Hey there, time traveller!
This article was published 29/6/2014 (998 days ago), so information in it may no longer be current.
Making sure lesbian, gay, bisexual and transgender people feel welcome and valued in the workplace isn't just the right thing to do, it's also good business.
A new report, titled the Sodexo Workplace Diversity Survey, found two-thirds of employed Canadians (67 per cent) feel more can be done to welcome LGBT employees. That sentiment is even more pronounced in the LGBT community, where 81 per cent feel businesses need to strive harder.
The study also found half of working Canadians (49 per cent) believe their employers should do more to ensure LGBT employees feel comfortable being themselves while at work.
Overall, support for work cultures that are more welcoming of LGBT employees is widespread, as 89 per cent of respondents believe workplace cultures should welcome all employees, regardless of sexual orientation.
'If somebody comes to work for us and they see that they're welcomed, hopefully they'll share that experience and it will start to grow our workforce'
Having engaged workers who feel welcome and free to be themselves leads to increased productivity and lower turnover, said Sue Black, Burlington, Ont.-based group vice-president of global transformation for Sodexo, which provides food, facility services and cleaning services.
"Our clients in industry often demand that they work with companies that are inclusive and have diverse workforces, because that reflects their customers," she said.
It costs $5,000 to $10,000 every time an employee leaves a company to cover off the training costs of their replacement, the cost of recruitment and lost productivity, she said.
Black said she knows she became a more effective employee once she came out at work because she was able to better channel her efforts.
"Some of the energy I was taking to not be out at work was redirected. I didn't have to hide the real me. It's about being very productive and being able to focus at work. It makes you healthier and happier and you work better," she said.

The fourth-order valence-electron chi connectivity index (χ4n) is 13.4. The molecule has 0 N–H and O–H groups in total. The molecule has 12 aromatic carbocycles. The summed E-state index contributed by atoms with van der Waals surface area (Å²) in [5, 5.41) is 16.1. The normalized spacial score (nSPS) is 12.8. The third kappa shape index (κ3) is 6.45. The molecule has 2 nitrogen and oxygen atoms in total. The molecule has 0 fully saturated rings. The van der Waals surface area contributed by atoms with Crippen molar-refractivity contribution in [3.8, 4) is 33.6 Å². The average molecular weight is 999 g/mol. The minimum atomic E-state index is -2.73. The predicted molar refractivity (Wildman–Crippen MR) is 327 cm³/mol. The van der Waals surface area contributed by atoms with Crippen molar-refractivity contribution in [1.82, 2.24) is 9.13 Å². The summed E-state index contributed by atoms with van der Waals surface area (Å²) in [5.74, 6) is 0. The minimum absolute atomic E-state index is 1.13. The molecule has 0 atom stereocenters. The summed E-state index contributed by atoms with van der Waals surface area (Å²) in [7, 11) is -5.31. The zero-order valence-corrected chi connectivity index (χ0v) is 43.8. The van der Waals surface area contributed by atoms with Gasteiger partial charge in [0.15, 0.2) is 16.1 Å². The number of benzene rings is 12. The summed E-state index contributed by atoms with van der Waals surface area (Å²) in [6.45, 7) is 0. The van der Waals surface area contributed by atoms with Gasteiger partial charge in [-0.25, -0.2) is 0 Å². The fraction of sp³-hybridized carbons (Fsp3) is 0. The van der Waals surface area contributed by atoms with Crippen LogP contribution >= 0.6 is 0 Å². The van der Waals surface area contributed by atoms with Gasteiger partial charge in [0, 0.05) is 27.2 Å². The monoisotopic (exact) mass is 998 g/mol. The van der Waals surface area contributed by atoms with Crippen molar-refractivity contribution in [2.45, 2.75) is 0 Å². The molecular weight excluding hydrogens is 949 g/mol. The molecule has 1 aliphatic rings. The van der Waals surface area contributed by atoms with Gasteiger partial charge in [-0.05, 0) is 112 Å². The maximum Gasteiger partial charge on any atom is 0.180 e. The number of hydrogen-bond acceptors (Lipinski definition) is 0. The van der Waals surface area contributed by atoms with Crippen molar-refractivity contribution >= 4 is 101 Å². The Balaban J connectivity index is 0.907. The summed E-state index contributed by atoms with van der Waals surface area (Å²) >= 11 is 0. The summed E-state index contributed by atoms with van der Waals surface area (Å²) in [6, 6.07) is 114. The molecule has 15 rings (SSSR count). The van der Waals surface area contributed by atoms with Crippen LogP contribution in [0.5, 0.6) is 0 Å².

Black singled out a couple of local organizations that have proven their worth to the LGBT community -- the City of Winnipeg and Great-West Life.
Jackie Halliburton, who works for the city's wellness and diversity branch, said she believes the civic workforce should be reflective of the community.
"That makes us a stronger, more effective public service," she said.
The city offers a training program called Beyond Gay, which teaches employees about having a better understanding of the LGBT community so they can all be more welcoming.
"If somebody comes to work for us and they see that they're welcomed, hopefully they'll share that experience and it will start to grow our workforce," she said.
Great-West spokeswoman Marlene Klassen said its hiring goal is simple -- always find the best people to join its team.
"We target talent, and it gets us diversity. When you have a more diverse workplace, you have more diverse ideas and approaches on problem-solving," she said.
When an employee comes forward and discloses their personal situation, Klassen said Great-West works with them in a respectful manner to provide them with the support that they need.
"The individual is involved in helping to determine what is needed. It depends on the particular situation and how much the individual wants to share," she said.
Because increasing the number of LGBT employees can be tricky from a recruitment point of view -- you can't ask questions about sexual orientation in an interview -- Black said the best companies promote their brand as being inclusive. They might have LGBT employee resource groups and also advocate their support for the LGBT community.
She said she is well-aware there are those who have problems with people who have a different sexual orientation than they do, and she recommends providing education to them so they can expand their horizons.
"We believe in great team spirit and being inclusive. That's non-negotiable," she said.